Loyola University Chicago

Giving to Loyola


Alumnus gives back to institution that sparked his career

Alumnus gives back to institution that sparked his career

You’ve probably heard someone say something like, “That show was number two in the ratings last week.” TV ratings and research is a world inhabited by Loyola alumnus Mike Hess (BS ‘73), executive vice president of Data Fusion and Integration at the Nielsen Company. Hess lives in Wilton, Connecticut, and works at the Nielsen office in New York City near Wall Street.

Hess attributes much of his interest and success in the field of statistics and marketing research to his undergraduate studies in psychology at Loyola, one of the main reasons he supports his alma mater financially.

“Loyola with its Jesuit tradition emphasized having a major but at the same time getting broadly educated, and that was really good for me,” says Hess, who was born in Serbia, but grew up in Linz, Austria, before immigrating to Chicago as a child. The University covered the cost of most of his education—something he has always remembered. “I decided to give something back to a school that prepared me really well intellectually with a solid foundation for my career.”

A widely published author of articles in his field and cutting-edge research studies, as well as a contributor to books, Hess works in a group at Nielsen called Media Analytics. “We’ve been generating data on television ever since TV came out, but we didn’t necessarily always analyze it in terms of modeling for statistical relationships between variables,” says Hess. “Media Analytics tries to do that.”

An example of such modeling is a Causality study Hess worked on last year, examining the relationship between Twitter and television ratings. He found that Twitter sometimes sparked increased television viewership, and also that the more people watched TV, the more they posted on Twitter.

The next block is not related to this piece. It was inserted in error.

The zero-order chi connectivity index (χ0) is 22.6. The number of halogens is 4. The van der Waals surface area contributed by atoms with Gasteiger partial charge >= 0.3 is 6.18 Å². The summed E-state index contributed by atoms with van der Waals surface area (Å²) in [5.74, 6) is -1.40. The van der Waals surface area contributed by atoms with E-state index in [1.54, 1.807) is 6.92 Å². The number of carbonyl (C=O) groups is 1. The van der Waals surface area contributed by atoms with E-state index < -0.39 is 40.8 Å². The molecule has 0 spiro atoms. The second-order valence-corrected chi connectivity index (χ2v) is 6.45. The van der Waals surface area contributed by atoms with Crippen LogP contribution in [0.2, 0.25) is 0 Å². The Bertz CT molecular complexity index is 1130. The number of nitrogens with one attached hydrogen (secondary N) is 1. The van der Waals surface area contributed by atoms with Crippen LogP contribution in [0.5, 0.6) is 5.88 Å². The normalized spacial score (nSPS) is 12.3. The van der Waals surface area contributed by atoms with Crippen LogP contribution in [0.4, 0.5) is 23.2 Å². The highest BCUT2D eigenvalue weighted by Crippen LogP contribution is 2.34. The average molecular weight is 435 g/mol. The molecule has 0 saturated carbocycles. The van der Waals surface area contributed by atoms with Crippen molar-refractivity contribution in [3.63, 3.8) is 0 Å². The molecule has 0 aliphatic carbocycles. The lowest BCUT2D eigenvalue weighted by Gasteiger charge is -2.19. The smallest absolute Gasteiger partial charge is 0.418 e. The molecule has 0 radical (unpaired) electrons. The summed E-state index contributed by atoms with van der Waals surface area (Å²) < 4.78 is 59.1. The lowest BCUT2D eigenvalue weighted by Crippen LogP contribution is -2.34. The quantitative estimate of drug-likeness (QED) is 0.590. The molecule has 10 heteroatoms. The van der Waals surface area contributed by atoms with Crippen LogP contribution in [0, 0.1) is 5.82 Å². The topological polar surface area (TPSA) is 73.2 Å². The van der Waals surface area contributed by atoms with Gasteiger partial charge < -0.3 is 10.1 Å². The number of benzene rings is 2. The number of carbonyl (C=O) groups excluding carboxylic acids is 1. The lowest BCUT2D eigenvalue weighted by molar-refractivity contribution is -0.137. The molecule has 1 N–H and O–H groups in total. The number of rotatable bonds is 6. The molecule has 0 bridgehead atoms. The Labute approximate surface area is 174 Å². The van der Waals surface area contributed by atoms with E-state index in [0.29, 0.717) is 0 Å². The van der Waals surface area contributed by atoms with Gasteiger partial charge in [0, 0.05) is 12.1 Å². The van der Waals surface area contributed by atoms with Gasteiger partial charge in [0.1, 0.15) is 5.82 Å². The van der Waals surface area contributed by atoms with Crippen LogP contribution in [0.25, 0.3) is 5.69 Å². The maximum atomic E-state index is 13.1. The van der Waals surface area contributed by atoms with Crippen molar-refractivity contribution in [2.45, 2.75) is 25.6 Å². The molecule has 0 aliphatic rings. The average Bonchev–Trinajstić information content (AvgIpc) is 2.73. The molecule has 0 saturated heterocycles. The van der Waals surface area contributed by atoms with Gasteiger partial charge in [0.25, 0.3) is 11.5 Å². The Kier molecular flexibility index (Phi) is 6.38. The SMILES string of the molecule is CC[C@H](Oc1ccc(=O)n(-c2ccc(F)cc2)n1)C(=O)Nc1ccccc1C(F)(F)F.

For that study, Hess indicated, “I used my Loyola statistics learning. I took stats with Father Rust, a Jesuit when I was a freshman there. He was an expert teacher. I really liked math. He turned me on to the statistics and probability part of that field, which I’ve used in my career ever since.”

Hess has spoken at over 100 conferences over the years, and many of those appearances have prompted articles in publications like the Journal of Advertising Research. He wrote a chapter for a book called Listen First, a book on social media (2011), and has contributed to other similar publications, such as Advances in Consumer Research and Marketing Research magazine.

While a student at Loyola, Hess was on the chess team, he was co-captain of the soccer team, he wrote for the Phoenix, and he played on the ROTC touch football team. He cites this engagement with the University as another reason for his support.

“Part of why I have contributed to Loyola is for the next generation,” he says. “By making designated contributions, I get to both make a charitable contribution and also have it directed to an area of programming that fosters my own values.”